Has Awareness of the Alcohol Warning Label Reached Its Upper Limit?

Authors


  • This study was supported in part by the National Institute on Alcohol Abuse and Alcoholism Grants AA08561 and AA07606.

Reprint requests: Janet R. Hankin, Ph.D., Department of Sociology, Wayne State University, F/AB 2265, Detroit, MI 48202.

Abstract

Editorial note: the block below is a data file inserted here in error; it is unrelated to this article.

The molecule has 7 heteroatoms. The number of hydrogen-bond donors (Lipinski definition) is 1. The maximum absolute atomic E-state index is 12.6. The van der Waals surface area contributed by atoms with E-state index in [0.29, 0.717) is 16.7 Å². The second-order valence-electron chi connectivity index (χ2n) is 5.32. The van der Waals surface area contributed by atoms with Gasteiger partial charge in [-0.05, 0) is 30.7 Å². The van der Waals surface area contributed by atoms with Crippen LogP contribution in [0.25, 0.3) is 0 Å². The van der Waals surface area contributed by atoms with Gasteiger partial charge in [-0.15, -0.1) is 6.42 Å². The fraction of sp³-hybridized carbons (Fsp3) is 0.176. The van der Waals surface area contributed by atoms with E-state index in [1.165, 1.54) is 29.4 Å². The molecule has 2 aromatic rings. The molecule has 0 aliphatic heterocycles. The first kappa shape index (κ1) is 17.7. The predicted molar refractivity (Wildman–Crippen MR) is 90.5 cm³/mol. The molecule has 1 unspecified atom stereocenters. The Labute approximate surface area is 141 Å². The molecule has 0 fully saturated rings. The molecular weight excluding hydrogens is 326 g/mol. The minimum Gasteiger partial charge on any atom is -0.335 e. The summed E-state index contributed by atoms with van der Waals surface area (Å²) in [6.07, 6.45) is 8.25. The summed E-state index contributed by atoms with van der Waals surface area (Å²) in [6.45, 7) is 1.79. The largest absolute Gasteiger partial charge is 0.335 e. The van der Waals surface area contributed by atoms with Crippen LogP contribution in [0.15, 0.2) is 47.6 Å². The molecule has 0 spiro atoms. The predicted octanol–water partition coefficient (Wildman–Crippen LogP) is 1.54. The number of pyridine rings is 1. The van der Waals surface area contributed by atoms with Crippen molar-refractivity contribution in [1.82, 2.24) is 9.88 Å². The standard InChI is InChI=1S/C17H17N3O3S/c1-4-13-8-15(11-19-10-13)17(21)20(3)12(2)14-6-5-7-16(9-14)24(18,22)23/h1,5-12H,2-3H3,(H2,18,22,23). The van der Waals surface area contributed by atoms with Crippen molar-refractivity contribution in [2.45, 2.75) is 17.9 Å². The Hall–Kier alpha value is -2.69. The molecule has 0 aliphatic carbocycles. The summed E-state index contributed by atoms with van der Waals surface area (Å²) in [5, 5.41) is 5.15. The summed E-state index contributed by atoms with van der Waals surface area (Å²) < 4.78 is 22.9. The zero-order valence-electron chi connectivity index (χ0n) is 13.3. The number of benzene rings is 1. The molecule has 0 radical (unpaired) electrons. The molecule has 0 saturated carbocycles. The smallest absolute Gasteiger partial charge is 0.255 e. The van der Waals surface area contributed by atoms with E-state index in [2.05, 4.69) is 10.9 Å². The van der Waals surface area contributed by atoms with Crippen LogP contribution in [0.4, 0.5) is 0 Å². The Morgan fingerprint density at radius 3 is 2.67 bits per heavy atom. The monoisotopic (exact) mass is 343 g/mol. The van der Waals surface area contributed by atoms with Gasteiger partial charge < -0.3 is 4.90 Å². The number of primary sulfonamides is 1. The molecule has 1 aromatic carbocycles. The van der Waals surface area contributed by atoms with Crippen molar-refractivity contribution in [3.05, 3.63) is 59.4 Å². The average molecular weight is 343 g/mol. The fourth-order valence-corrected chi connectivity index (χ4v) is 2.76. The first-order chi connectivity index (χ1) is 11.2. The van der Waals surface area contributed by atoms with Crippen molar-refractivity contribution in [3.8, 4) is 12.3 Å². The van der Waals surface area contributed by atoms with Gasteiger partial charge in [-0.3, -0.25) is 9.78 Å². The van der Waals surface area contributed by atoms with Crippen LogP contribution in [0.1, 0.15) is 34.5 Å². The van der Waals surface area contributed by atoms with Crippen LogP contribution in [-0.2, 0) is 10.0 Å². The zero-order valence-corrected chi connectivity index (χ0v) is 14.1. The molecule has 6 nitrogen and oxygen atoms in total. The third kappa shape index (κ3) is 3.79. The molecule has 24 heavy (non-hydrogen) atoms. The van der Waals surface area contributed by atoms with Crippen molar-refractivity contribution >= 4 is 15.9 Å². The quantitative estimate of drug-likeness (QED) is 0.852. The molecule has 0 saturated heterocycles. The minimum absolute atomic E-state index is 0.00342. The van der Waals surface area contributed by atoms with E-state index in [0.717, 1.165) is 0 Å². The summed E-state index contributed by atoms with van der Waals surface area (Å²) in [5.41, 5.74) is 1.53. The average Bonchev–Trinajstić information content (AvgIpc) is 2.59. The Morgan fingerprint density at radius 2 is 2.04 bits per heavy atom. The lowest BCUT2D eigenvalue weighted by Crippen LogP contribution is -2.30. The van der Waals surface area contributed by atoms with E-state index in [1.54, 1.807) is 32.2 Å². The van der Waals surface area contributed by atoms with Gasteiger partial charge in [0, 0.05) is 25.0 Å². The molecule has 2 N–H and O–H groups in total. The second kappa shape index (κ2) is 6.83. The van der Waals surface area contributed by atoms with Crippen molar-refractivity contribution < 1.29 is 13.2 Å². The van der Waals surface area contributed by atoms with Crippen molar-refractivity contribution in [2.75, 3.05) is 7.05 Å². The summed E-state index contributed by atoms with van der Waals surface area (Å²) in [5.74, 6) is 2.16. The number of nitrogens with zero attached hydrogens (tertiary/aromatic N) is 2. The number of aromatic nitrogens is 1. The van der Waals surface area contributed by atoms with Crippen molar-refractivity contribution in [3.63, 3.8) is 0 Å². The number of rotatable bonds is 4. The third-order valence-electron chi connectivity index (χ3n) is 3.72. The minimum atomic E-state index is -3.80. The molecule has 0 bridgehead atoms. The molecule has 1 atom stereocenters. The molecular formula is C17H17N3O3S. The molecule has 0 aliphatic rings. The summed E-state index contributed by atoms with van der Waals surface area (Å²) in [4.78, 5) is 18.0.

Has awareness of the alcoholic beverage warning label reached its maximum? This study tracks changes in the level of awareness among a sample of 7334 inner-city African-American gravidas seeking prenatal care between May 1989 and June 1993. Previously, we found that a significant increase in awareness of the warning label occurred in March 1990. In the current analysis over a 50-month period, the level of awareness continued to increase through December 1992 and then leveled off, suggesting a negatively accelerated growth function. The logistic function fitted to the awareness curve predicts that the upper limit of awareness in this population has been reached (the predicted upper limit being 81.5%). In addition a logit regression analysis showed that women who did not know about the warning label were more likely to be over 29 years of age. Heavier drinkers were 1.25 times more likely to be aware of the label. Among those drinkers who were not aware of the label, 30% drank at both conception and antenally, thus putting their fetus at high risk for alcohol-related birth defects.

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